The recently completed Statewide Mass Care Shelter Coordination Plan and Local Shelter Toolkit were developed over the past year through a collaborative process with both local and state level stakeholders with the goal of more effectively supporting local, regional, and statewide shelter planning and response, including the needs of all of our population. While sheltering in Massachusetts starts at the local level and is driven by local needs, this plan sets forth a common vision and guiding principles to improve shelter coordination, support, and information sharing across the Commonwealth. The plan describes local mass care and shelter options that communities may provide such as personal care sites (warming or cooling centers), locally-initiated overnight shelters, and locally-initiated multi-community (or regional) shelters. The coordination plan also introduces the concept of State Initiated Regional Shelters, or SIRS. Visit the Massachusetts Statewide Mass Care Shelter Coordination Plan webpage to download the plan and the toolkit.
The following reports are evacuation study and report files. Please note that some of these are in the process of being updated and will be provided here when they are available.
- Hurricane Evacuation Behavioral Assumptions for Massachusetts
- Southern Massachusetts Hurricane Evacuation Study Technical Data Report - Part 1
- Southern Massachusetts Hurricane Evacuation Study Technical Data Report - Part 2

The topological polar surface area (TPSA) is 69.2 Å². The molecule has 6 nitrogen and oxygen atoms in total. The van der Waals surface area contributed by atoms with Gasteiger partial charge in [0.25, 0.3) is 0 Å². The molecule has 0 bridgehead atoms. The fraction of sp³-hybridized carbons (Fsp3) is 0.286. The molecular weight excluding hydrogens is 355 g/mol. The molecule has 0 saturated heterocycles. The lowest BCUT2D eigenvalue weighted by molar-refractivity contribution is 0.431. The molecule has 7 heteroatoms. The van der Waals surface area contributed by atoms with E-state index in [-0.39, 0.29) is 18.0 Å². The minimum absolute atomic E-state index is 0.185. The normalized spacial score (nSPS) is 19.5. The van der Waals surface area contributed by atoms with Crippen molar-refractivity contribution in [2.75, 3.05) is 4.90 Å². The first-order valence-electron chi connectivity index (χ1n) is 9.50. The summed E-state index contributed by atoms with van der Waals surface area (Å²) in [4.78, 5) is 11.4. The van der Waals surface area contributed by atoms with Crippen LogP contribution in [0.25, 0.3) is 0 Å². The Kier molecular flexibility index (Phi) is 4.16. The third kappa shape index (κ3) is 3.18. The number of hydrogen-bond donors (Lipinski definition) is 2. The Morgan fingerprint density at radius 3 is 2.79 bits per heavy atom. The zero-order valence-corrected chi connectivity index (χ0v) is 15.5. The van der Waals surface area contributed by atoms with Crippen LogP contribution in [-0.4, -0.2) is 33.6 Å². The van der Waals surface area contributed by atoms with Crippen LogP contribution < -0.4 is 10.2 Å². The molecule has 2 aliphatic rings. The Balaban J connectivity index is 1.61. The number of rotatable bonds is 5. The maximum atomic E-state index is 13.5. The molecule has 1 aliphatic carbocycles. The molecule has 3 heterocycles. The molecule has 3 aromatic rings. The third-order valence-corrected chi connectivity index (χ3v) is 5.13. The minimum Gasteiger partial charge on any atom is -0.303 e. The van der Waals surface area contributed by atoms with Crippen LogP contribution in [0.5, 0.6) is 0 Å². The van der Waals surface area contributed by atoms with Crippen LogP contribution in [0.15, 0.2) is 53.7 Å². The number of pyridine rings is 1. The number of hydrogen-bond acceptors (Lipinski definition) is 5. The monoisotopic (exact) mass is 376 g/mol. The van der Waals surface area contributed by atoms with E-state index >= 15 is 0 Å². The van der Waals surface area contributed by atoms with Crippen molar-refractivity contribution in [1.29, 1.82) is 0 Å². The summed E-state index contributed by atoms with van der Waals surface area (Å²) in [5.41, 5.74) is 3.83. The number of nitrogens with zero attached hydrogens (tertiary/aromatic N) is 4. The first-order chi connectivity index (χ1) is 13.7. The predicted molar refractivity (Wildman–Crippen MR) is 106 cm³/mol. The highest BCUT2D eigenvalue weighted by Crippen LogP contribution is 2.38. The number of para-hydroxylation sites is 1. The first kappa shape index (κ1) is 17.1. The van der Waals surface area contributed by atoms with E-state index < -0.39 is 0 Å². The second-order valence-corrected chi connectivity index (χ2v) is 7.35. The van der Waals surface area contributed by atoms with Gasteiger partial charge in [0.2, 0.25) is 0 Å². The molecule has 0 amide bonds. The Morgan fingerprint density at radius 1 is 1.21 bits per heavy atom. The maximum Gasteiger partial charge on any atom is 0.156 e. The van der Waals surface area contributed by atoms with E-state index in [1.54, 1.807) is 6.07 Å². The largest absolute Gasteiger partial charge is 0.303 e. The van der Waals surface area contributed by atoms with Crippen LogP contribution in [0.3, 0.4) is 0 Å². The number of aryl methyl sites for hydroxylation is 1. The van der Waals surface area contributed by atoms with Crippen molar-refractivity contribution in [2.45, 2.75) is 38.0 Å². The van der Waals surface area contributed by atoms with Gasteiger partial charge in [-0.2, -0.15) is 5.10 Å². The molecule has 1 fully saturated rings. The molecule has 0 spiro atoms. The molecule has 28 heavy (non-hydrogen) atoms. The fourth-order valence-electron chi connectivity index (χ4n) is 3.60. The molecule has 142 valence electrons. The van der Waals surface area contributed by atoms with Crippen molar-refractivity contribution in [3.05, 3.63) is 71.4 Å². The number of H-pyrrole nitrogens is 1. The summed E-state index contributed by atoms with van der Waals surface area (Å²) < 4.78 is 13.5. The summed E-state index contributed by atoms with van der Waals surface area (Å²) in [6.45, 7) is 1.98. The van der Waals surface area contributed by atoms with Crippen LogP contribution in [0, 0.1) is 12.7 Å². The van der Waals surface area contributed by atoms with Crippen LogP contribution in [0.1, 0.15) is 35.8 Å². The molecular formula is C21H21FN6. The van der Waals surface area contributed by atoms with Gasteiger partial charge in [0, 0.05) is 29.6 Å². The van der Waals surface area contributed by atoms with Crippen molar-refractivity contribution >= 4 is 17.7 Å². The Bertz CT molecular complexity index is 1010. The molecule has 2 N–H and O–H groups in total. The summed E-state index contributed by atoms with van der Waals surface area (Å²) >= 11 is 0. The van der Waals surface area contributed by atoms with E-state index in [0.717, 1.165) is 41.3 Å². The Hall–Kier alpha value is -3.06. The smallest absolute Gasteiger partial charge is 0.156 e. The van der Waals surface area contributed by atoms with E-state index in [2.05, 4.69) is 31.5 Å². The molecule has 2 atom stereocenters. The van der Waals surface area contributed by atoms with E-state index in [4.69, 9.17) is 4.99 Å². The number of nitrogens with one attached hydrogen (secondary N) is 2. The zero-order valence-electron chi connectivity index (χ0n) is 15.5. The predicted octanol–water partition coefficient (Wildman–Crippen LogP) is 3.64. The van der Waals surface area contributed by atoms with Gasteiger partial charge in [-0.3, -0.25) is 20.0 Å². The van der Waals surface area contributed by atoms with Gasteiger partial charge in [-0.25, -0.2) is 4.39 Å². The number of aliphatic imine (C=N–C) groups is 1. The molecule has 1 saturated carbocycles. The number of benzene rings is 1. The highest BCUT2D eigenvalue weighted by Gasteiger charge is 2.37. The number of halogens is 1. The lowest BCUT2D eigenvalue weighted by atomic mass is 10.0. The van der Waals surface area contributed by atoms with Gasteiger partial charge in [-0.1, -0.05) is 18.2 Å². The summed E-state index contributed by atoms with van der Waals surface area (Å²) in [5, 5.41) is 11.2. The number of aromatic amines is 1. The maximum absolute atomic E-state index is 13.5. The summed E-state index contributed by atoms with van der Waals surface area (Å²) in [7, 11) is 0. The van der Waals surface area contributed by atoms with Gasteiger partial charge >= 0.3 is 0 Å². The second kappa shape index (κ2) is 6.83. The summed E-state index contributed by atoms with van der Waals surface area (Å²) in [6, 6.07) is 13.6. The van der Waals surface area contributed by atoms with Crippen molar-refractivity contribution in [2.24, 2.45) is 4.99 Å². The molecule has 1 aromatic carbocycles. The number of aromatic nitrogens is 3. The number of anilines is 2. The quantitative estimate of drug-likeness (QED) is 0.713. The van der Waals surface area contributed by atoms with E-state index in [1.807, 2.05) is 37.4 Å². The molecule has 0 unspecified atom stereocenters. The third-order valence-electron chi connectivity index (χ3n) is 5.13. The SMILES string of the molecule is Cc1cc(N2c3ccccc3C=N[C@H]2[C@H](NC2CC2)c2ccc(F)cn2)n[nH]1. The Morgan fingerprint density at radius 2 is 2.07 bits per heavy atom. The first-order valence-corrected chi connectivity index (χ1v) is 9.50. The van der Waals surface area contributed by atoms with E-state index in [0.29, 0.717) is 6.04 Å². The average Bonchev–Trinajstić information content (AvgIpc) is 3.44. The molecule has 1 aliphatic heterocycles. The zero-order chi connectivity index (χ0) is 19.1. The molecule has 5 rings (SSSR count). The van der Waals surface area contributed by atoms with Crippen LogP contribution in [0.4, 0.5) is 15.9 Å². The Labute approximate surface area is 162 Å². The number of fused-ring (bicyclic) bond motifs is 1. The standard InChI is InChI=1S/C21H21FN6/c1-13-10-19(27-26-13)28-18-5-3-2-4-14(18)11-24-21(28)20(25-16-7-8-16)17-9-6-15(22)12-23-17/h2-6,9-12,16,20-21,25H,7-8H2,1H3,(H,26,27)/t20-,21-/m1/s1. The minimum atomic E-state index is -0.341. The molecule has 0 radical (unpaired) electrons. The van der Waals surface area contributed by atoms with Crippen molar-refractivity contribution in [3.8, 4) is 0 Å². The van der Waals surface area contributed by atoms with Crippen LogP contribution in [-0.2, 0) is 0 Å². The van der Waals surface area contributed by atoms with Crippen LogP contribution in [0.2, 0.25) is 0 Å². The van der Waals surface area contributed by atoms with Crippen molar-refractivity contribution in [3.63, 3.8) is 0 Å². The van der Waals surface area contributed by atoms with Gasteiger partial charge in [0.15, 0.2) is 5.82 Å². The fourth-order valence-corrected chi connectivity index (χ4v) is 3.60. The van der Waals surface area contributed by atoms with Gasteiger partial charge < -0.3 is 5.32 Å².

- Southern Massachusetts Hurricane Evacuation Study Technical Data Report - Part 3
The Cape Cod Emergency Traffic Plan (CCETP) has been developed to facilitate the egress of a high volume of traffic from Cape Cod in the event of a hurricane or other potential high hazards, particularly during peak tourist season. It is important to emphasize that this is NOT an evacuation plan. Although there are a number of areas of the Cape that would evacuate from low-lying, flood prone areas to higher ground, many of these individuals would access local shelters and not necessarily leave the Cape. During the summer season however, (particularly the holiday weekends) most tourists will attempt to leave the Cape if a serious hurricane is predicted. The Plan is a tool that can be used to assist expediting traffic flow regardless of the hazard and should be looked upon in all-hazard scenarios. Visit the Cape Cod Emergency Traffic Plan webpage to learn more and see the full plan.
- Guidance for Snow Debris Operations - February 2013 (note this covers ALL debris operations, not just snow debris)
- Disaster Debris Management Planning: An Introduction for Local Government Officials
- Commonwealth Of Massachusetts All Hazards Disaster Debris Management Plan
- Commonwealth Of Massachusetts All Hazards Disaster Debris Management Plan Appendices
- For additional information related to public assistance and related policies, see MEMA's Public Assistance webpage.
MEMA's Hurricanes webpage has resources and tips for citizens to get hurricane preparedness information and tips. Please feel free to link to and share this material to help get your community more prepared for hurricanes.
National Hurricane Center Website: http://www.nhc.noaa.gov/